(Images courtesy of USGS National Center for EROS and NASA Landsat Project Science Office. Click for larger views – absolutely worth it!)

RED : Utah’s Green River flows south across the Tavaputs Plateau before entering Desolation Canyon. The Canyon slices through the Roan & Book Cliffs which resemble long staircase like escarpments. Nearly as deep as the Grand Canyon, Desolation Canyon is one of the largest unprotected wilderness areas of the American West. (Landsat 7 data, USGS & NASA)

BLUE : The astounding textures in this ‘study in blues’ is but the the steep-sided volcanic cones along the Chilean-Argentinian border. Of the nearly 18000 volcanoes scattered across this region, 28 are active. (Aster data, USGS & NASA)

YELLOW : Namib-Naukluft National Park is an ecological preserve in Namibia’s vast Namib Desert. Coastal winds create the tallest sand dunes in the world here, with some dunes reaching 980 feet (300 meters) in height.(Landsat data, USGS & NASA)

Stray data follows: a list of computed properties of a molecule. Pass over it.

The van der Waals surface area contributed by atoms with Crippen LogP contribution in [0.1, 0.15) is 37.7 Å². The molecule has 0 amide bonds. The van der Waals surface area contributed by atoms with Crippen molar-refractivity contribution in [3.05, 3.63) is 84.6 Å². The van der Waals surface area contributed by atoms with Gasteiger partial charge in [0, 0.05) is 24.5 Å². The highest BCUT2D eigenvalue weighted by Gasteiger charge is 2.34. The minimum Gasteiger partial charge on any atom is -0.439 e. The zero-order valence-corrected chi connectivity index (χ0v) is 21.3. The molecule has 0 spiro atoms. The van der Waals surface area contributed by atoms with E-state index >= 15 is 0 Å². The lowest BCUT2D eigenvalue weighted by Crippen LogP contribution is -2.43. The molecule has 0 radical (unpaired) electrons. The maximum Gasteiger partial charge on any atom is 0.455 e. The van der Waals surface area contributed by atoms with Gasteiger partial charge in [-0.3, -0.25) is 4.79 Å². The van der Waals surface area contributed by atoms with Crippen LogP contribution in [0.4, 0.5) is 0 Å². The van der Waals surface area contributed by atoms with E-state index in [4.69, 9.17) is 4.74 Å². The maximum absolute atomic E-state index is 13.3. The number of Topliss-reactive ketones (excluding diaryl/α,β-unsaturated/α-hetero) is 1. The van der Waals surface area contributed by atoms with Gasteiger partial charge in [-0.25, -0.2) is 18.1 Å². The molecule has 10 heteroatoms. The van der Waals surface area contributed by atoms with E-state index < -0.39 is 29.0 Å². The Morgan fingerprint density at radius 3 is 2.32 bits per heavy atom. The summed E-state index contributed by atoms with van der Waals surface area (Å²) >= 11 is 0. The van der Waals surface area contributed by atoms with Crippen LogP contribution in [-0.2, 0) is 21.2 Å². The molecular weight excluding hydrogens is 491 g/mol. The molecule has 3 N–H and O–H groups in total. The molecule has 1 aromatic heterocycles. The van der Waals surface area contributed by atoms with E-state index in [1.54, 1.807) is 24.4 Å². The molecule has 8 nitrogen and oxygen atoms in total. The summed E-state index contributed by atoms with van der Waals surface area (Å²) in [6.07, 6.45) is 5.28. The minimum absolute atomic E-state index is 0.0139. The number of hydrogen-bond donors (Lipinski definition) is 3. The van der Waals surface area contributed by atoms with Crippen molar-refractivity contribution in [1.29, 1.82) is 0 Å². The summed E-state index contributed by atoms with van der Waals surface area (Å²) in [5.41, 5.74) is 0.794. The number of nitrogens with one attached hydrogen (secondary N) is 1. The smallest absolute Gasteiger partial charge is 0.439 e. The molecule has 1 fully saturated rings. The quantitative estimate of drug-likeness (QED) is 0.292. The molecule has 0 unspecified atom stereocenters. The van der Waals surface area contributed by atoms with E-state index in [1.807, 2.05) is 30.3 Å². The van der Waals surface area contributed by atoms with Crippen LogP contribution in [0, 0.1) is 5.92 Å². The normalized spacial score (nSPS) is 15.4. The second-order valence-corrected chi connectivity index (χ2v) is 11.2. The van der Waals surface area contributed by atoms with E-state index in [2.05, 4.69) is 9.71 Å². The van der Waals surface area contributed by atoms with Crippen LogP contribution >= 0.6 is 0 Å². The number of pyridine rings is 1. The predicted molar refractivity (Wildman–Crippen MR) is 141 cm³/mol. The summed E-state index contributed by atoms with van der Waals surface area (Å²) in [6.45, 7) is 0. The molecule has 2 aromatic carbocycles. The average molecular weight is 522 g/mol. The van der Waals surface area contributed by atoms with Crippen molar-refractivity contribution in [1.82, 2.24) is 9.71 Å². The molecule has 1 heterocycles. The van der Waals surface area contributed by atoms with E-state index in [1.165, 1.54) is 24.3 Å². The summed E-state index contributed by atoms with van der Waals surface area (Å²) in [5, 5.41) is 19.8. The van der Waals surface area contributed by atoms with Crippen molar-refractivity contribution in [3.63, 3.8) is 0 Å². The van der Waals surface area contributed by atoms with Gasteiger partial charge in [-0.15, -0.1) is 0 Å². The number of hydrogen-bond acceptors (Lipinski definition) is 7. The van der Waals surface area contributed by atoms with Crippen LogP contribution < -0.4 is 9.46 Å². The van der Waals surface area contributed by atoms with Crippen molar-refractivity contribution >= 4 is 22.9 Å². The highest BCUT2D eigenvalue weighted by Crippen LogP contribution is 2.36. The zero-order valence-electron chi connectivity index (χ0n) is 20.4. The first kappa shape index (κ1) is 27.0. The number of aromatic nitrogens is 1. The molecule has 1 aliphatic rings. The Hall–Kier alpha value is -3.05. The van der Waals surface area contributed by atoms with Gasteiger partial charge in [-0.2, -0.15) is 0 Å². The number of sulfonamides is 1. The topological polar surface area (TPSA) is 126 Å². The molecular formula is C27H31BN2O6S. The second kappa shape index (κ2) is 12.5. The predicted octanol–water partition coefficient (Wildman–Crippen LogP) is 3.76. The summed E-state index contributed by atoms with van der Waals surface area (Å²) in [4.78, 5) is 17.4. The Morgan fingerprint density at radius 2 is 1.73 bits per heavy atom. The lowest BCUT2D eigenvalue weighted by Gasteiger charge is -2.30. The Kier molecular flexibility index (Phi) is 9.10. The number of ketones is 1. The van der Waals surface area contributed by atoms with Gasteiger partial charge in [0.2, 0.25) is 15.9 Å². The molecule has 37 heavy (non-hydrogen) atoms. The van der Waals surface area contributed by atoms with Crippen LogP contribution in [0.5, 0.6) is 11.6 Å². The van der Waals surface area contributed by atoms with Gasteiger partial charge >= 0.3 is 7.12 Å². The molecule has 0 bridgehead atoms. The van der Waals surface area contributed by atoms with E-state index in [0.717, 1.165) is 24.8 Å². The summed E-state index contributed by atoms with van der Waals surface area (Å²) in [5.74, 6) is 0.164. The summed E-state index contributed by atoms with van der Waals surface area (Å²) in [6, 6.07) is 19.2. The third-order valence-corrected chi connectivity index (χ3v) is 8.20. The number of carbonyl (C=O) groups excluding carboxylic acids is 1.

These  images were taken by the Landsat 7 satellite and the Advanced Spaceborne Thermal Emission and Reflection Radiometer (ASTER) aboard the Terra Satellite. They were created by the USGS National Center for EROS to introduce the general public to the Landsat Program, which is administered jointly by USGS and NASA.  To create these vivid RGB composites various combinations of the eight Landsat 7 spectral bands were selected. The result, as evident, creates a  remarkable intensity of color,  texture and detail.

Ever since I was a little girl Astronomy has always fascinated me. That and airplanes, rockets, forests, mountains, art, puzzles. And Lego. Thoughts of flying across space in lightning speed, peering onto our fascinating planet from above, zipping from over clouds to under the oceans – if only I could fly! And I have flown (my first Cessna in 2006) and squealed in the exhilaration of flight, but let’s admit it – which gipsy-geek has not been sucked into the sheer delight of navigating the world from the confines of a screen through Google Earth?

But before there was Google Earth, there were satellites and a particularly engrossing course we took in my graduate program: Geographic Information Systems. It was here that my love for Landsat & Terra images were consolidated. Besides the intense technical structure of the course, I would get lost in the breathtaking beauty of the images these satellites captured. Although most of our work involved more prosaic sites, it was still exciting to think that the ‘cameramen’ were the same.